Forever associated with the world’s first atomic-bomb attack that leveled the city on 6th August 1945, Hiroshima has bounced back remarkably since then and now looks much like any other modern Japanese city. Boasting some excellent cuisine, bustling nightlife, and the usual neon-lit streets and skyscrapers, Hiroshima lies in the west of Honshu and is the largest city in the region.
One of the most popular tourist destinations in the country, Hiroshima has many lovely leafy parks and art museums for you to explore, as well as shrines and temples that can be found at Miyajima.
Much of the tourist attractions in Hiroshima, however, revolves around its many memorials, museums, and monuments dedicated to the atomic-bomb attack. Promoting a message of peace, they are very touching and moving places to visit, and are the main focus of most people’s visit to Hiroshima.
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10. Hiroshima Museum of Art
Founded in 1978, the Hiroshima Museum of Art houses a fantastic collection of paintings and artworks from both European and Japanese artists. Taking you on a delightful journey through art history with Romanticism, Post-Impressionism and Fauvism all represented, its extensive galleries will astound art lovers with all that they have to offer.
Among its many highlights are paintings by renowned names such as Vincent Van Gogh, Claude Monet, and Pablo Picasso. The museum is no less fascinating when it comes to its Japanese paintings; while some of them exhibit traditional techniques and content matter, others are a blend of Japanese and Western styles.
Located in Hiroshima Central Park, this wonderful museum is well worth visiting if you are interested in all things art, and it often hosts temporary exhibitions.
9. Orizuru Tower
As it overlooks both the Atomic Bomb Dome and Peace Memorial Park, Orizuru Tower is blessed with one of the best views in the whole of Hiroshima. The sleek, modern building was only opened in 2016. Out of its observation deck’s wall-to-ceiling windows, visitors can see all of Hiroshima spread out before them.
Although it makes for a spectacular sight at any time of day, it is particularly worthwhile visiting in the evening when the sun sets over the city. While many people understandably head straight to Orizuru Tower’s observation deck, there is also a cozy cafe and souvenir shop for you to check out, as well as an interactive multimedia zone.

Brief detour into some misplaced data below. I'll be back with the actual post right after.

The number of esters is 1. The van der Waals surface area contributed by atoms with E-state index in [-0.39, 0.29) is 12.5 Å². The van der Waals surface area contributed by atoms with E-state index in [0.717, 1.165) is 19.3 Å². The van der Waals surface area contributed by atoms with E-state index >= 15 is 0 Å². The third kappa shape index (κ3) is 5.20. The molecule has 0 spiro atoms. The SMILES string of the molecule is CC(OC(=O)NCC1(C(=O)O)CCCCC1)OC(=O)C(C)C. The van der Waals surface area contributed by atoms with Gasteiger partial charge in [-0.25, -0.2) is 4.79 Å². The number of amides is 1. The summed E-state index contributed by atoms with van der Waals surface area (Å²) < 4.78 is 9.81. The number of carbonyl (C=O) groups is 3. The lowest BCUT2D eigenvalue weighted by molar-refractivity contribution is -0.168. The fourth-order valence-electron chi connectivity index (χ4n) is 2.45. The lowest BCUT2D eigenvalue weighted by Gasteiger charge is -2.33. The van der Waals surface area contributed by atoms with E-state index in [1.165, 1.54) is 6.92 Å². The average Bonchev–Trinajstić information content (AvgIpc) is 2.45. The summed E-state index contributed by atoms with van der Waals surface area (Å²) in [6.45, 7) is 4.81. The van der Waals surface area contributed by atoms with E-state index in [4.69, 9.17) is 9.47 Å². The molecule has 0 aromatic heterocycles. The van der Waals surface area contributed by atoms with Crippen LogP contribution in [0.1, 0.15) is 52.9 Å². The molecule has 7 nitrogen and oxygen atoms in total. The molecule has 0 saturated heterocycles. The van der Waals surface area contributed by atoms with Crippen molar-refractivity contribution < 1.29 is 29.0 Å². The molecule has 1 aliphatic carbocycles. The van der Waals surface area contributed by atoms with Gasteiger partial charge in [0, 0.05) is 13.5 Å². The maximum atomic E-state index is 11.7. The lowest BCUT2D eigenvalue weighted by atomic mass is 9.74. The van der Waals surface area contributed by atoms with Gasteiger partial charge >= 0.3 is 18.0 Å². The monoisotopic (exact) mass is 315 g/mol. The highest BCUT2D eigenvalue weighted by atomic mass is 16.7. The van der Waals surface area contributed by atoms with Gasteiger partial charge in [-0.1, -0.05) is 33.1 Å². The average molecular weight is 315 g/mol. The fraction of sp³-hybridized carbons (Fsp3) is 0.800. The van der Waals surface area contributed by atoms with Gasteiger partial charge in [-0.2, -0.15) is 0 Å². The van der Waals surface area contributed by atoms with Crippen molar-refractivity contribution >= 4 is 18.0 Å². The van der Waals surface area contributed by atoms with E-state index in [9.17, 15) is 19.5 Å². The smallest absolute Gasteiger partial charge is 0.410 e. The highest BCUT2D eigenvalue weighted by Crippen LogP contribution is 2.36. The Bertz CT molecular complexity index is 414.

8. Shukkei-en Garden
Despite its small size, Shukkei-en Garden packs a remarkable array of different landscapes into its grounds. Its name in English actually translates to ‘shrunken scenery garden.’ When walking around its beautifully laid out, well-landscaped gardens, you’ll come across stunning mountain vistas, forests, and valleys – just in miniature.
Dating all the way back to 1620 when Asano Nagaakira – the daimyo, or feudal lord of Hiroshima – ordered it to be built, Shukkei-en Garden is a peaceful and pretty place to spend some time and unwind in nature. Located around the scenic pond that lies at its heart are a number of traditional Japanese tea houses. These provide fantastic views of the garden as well as delicious herbal brews and aromatic teas.
7. Hiroshima Castle
As the original Hiroshima Castle was just one of the city’s many historical sights to be destroyed by the atomic bomb, the version we see today only dates back to 1958. You wouldn’t guess it, however, as it was faithfully restored and rebuilt to mimic how it would have looked all the way back in 1589 when it was first constructed.
Surrounded by a moat and some delightful grounds, the five-story castle looks absolutely incredible and is particularly pretty to see in spring when the cherry blossom trees are in bloom. Besides wandering around Hiroshima Castle’s leafy grounds and snapping endless photos of its towering keep, visitors can enter inside to learn more about its fascinating past.
With lots of artifacts and exhibits to discover, its museum is as interesting as it is informative. From the top of the keep, you can enjoy some fantastic views out over Hiroshima.
Spanning over three floors, Okonomi-mura is the place to go if you’re looking to try one of Hiroshima’s most famous and popular dishes: okonomiyaki. A type of savory pancake, okonomiyaki is served with a variety of different toppings, and shredded cabbage usually makes up a substantial part of its base and batter.
Meaning ‘Okonomiyaki Village,’ Okonomi-mura has over 25 different stands, all selling the same delicacy for you to try out, just in different styles and with varied ingredients. This colorful and lively food theme park is lots of fun to visit. Although it is quite touristy, you’ll see just as many locals grabbing a bite to eat as foreigners.
Lying just a short ferry ride away from the city in Hiroshima Bay, the small island of Miyajima is one of the nation’s most popular tourist destinations, and rightfully so. Long considered to be a holy place, its many mountains and forests are home to some important and impressive Shinto shrines and Buddhist temples.